The are many types of birth control methods and options available today to allow women to choose the type that best suits their lifestyle and their budget.
Every woman is different, and the variables that differentiate them will determine which type will best work for each individual.
Depending on a woman’s lifestyle, she may need to consult her gynaecologist to assist in figuring out the best choice.
The challenges vary from the simple to the medical. For example, not every woman will remember to take a pill each day. Some women are predisposed to conditions that may worsen if certain methods of birth control are employed. So whether it is the elimination of human error, health management or basic cost-effectiveness, each woman has to take into consideration what affects her when selecting the best option.
Obstetrician gynaecologist (ObGyn) Dr Ryan Halsall explores some birth control methods and their suitability for different types of women.
In general, he advises that it’s always best to choose two methods. This way there is always a veritable safety net for eventualities. For example, a condom can be paired with almost any method, and it also provides STI protection.
Let’s look at a few methods based on lifestyles:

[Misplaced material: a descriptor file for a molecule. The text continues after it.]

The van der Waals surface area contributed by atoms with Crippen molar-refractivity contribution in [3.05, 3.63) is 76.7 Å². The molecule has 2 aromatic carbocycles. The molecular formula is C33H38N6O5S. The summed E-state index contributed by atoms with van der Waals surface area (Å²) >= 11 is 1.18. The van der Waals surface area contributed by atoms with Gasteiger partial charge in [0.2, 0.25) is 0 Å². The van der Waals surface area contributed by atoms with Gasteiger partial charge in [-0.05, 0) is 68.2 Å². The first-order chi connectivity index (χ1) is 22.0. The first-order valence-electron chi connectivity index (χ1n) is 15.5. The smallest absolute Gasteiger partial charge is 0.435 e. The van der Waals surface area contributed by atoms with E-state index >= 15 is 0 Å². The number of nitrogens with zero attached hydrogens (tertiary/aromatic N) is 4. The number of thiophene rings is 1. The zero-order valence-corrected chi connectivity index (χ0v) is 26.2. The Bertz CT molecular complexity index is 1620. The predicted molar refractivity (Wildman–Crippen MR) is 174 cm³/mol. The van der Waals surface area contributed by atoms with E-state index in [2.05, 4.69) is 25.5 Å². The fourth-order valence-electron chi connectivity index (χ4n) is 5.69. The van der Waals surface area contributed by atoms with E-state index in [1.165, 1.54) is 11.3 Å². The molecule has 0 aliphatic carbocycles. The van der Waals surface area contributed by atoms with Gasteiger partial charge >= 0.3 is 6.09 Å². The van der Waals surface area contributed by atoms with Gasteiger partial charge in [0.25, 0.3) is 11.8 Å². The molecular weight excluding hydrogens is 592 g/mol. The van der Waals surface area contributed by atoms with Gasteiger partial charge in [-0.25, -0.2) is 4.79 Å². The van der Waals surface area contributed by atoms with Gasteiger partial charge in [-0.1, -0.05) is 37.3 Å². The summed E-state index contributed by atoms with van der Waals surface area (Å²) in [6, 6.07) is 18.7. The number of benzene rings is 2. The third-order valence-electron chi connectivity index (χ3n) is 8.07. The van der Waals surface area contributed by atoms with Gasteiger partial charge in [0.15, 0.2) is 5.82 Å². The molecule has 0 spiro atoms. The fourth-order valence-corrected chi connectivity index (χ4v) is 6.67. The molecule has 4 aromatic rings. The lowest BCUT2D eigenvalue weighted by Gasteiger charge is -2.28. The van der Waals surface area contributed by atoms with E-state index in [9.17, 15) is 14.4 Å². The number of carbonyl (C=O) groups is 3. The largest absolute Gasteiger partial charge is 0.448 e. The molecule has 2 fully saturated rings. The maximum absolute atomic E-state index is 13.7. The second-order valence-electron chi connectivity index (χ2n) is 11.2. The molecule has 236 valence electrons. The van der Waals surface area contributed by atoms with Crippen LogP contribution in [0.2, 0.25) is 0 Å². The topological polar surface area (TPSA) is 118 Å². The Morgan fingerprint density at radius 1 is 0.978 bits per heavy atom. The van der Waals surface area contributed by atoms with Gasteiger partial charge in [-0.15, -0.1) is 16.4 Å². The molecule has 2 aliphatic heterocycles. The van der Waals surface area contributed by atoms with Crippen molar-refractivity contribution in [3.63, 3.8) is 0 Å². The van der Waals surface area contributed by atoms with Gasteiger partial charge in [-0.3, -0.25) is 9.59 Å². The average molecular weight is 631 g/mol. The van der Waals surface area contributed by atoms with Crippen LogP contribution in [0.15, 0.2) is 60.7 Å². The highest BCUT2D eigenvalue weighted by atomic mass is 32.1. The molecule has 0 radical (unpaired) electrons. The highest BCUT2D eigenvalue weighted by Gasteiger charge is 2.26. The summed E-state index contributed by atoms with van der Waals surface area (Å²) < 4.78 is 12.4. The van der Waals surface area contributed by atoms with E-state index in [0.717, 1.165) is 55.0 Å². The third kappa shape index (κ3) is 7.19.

1. The alcoholic
According to Dr Halsall, being frequently intoxicated can cause problems if you take the pill. He said chances are you may forget or throw up after swallowing it. He suggests using a condom and a long-lasting method such as the intrauterine device (IUD), injection or patch.
2. No steady partner
Dr Halsall advises that if you are dating without limits, a condom for disease protection and a hormonal contraceptive will suit you best.
3. Having sex relatively infrequently
The ObGyn explains that condoms or another barrier method, like a diaphragm, are probably the easiest options for sporadic protection. He warns that going on and off hormonal methods increases the risk of blood clots.
4. A new mom who doesn’t want to get pregnant again soon
Something long-term, like an IUD or a contraceptive implant, may be the best method for new mothers, as it does not affect breast milk production and allows for proper spacing of pregnancies.
5. Fitness freak
This is very tricky. Like all other methods, it depends on the woman’s underlying health issues and conditions, including one’s individual metabolism. Dr Halsall says for someone who is watching her figure, a method that does not create hormonal issues that may lead to weight gain is best. Always educate yourself on the side effects of all methods explored.
6. No more children
“Definitely long-term protection is best. You may try an IUD, a contraceptive implant or a permanent birth control such as sterilisation. It may be a good idea to even explore the option of vasectomy for your partner,” Dr Halsall said.
The decision is up to each individual. There is no one-size-fits-all in this decision. Always consult your doctor or nurse before starting or changing your contraceptive method.